Helping people with computers... one answer at a time.
Anti-malware tools, on identifying malicious software, will "quarantine" it. I'll look at what that means, and if there's any residual threat.
How does the Quarantine function by an anti-malware software works? Specifically, when a malware is placed in quarantine, how is that malware rendered impotent? Is the quarantine escape-proof? Other than an accidental restoration by the user, is there any risk to leaving a malware in quarantine indefinitely? Can a malware be released back into the PC system if the anti-malware software somehow malfunctions? Bottom line, should we delete a malware from quarantine as soon as we are sure it's not a false positive?
Even though "quarantine" is a common term among anti-malware tools, there's actually not a consistent definition of exactly what it means. As a result, I can't tell you specifically what your tool - or any tool for that matter - does when it places something in quarantine.
However, knowing a little about how malware works, and a lot about how Windows works, I can certainly cover the concepts that probably apply in most cases.
Malware being quarantined in all likelihood means this:
The file identified as containing malware is moved to a folder that Windows would normally not look in - it's not one of the standard places that Windows might look for programs to run, and it's not referenced by other software on the machine.
The file is renamed. Much malware relies on the filename being similar to existing Windows files, and/or being a file type - such as ".exe" - that Windows would normally run as a program. Renaming the file removes both of those possibilities, preventing Windows from running the file, and making it obvious by it's name that the file is in quarantine.
The file may also be marked as "hidden", or (if on a file system that supports it) the permissions on it may be reset such that the file cannot be opened by normal system processes.
An especially sophisticated quarantine could also encrypt or encode the file so that even if it were somehow accessed it would remain meaningless.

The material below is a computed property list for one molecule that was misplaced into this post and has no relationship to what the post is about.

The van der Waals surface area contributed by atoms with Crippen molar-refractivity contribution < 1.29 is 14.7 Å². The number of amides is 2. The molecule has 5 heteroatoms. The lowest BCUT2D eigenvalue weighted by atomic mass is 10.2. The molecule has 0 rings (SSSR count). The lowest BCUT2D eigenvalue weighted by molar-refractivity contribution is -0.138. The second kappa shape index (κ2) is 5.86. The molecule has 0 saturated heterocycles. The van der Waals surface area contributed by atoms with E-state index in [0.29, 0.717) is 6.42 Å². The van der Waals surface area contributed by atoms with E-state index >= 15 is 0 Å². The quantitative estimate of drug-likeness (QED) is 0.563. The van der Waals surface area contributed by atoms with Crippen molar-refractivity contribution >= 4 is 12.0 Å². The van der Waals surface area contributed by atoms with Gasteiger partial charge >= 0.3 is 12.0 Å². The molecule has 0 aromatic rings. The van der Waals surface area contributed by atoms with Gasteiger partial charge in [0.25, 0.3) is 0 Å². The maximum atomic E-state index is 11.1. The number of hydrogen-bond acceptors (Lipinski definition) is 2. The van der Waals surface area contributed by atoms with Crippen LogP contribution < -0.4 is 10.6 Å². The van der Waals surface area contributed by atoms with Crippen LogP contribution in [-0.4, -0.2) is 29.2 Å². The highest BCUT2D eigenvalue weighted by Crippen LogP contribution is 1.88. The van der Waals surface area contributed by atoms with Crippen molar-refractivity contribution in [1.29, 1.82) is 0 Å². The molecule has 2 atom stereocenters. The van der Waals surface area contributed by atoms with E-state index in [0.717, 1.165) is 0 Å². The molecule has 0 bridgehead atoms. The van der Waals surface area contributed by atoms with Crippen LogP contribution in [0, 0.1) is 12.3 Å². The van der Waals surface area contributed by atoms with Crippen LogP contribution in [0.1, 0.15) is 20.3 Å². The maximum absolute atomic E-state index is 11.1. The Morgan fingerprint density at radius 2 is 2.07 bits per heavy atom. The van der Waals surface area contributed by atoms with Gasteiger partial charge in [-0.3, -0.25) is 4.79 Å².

By and large just moving the file is sufficient to remove the potential for harm. The additional steps are just that - additional steps that further ensure that the file will not be accidentally allowed to re-infect.
The only way I could see malware returning from quarantine would be:
You explicitly, manually restored it outside of the anti-malware software. This isn't typically easy - you'll have meant to do this for some reason.
The anti-malware software itself was accidentally instructed to do so - most have a "restore" function, and it's possible I suppose to trigger that by accident.
I'm not aware of any malicious way that malware would return from the grave, other than simply getting infected again by whatever means your machine became infected in the first place.
As a result, I don't see a pressing need to delete malware from quarantine; it's just not likely to come back from there.
But then again I also don't see a reason not to. Once you have determined that the file is infected malware and not a false positive why would you want to leave the file on your machine? There's really no point, so in practice I would do just that - delete the files from quarantine after I'm sure that it's safe to do so.
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